Wednesday, December 15, 2010
Laying claim to the 4th pillar
In May there was a funny story where Derek Smart from Alganon plagiarized a press release from Bioware's Star Wars: The Old Republic, claiming that "Traditionally, massively multiplier online games have been about three basic gameplay pillars - combat, exploration and character progression. In Alganon, in addition to these we've added the fourth pillar to the equation; a story." Meanwhile, in a different corner of the internet, Blizzard had released Wrath of the Lich King in 2008, and it included one special quest series, about the Wrathgate, which had a great cutscene telling a dramatic story, followed by a scripted event where the player contributed in liberating Undercity. Nobody called that a "4th pillar", but everybody agreed that this was one of the highlights of WotLK questing.
Fast forward to December 2010, and given the success of the Wrathgate quest it comes to no surprise that Blizzard used more cutscenes and scripted events in Cataclysm. If you do the 150+ quests of Vashj'ir, you'll be seeing several cutscenes, take part in several scripted events, and take part in a greater story spanning the whole zone and culminating in the Throne of Tides dungeon. Playing through that often feels like great cinema, and later zones continue in the same vein, even allowing you to participate in an Indiana Jones movie. The goblin starting zone has a funny story, the worgen starting zone a more dramatic, Victorian-flavored one. Whether you call it like that or not, the 4th pillar is well and truly implemented in Cataclysm.
I do not believe that this was a strategic move by Blizzard to preempt SWTOR, but whether it was planned like this or not, it might well have this effect. When SWTOR finally arrives and starts telling stories, people won't experience that as something totally new.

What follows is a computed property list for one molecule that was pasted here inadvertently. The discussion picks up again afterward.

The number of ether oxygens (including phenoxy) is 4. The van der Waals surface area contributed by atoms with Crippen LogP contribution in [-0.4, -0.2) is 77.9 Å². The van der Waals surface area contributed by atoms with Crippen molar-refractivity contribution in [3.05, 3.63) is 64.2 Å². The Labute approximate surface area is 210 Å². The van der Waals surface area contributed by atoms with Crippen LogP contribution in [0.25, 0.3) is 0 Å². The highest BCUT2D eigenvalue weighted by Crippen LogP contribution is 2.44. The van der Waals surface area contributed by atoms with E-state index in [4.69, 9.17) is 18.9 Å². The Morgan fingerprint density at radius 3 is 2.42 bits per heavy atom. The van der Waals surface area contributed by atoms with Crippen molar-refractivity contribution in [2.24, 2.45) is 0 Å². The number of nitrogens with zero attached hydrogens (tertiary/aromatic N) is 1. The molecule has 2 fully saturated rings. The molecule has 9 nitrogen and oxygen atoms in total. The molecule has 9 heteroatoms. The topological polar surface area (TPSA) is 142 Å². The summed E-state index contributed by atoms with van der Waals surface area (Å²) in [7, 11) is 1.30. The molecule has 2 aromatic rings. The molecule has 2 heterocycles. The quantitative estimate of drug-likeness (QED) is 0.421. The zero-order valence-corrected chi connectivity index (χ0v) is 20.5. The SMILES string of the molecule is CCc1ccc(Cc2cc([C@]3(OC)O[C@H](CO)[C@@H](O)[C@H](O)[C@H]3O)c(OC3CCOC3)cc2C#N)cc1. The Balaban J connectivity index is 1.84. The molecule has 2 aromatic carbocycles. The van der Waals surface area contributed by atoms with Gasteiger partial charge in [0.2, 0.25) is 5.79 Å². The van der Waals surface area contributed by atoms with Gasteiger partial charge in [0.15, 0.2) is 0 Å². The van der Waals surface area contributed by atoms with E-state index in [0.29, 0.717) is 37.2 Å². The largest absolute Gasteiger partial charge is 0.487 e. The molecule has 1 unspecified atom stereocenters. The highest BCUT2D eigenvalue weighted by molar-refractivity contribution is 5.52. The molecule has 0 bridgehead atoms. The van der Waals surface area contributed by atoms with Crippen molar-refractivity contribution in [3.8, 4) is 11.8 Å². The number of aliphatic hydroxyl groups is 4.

But as many people already noticed, the 4th pillar comes with some disadvantages. At least in the Blizzard version the cutscenes and scripted events only exist in one form. Thus the actions of the player don't matter at all for the development of the story. The Bioware version promises more choice, but it will remain to be seen in how far those choices are cosmetic, or whether they can fundamentally change the story being told.
And I can't help but question whether a MMORPG is really the best place to tell stories like that. I played through the Vashj'ir story line, and witnessed Erunak being sucked into the vortex, and held captive mind-controlled in the Throne of Tides. But when I take the portal from Orgrimmar to Vashj'ir, I still see him standing in the cavern where I arrive. I freed Will'hai, but when I swim past his location he is still being held by the same tentacles. By its very multiplayer nature, a MMORPG can not allow a player to really change the world, because other players need to have the opportunity to play through the same story. Playing through a story will always be more believable in a single-player RPG, where the player really *can* change the world.
So I'm wondering whether all this story-telling stuff isn't just the latest fad in MMORPGs, and might not necessarily last. Why pay a monthly subscription to play through a half-assed story, if I could play through a better and more meaningful story in a single-player game with no additional cost? The advantages of a MMORPG are in the interaction of players, and having the players play through phased and instanced stories alone just distances them from the core strengths of the genre. In the end a 5-man dungeon offers vastly superior replayability and interaction than cutscenes and scripted events. Does anyone really want to play through Vashj'ir a second time?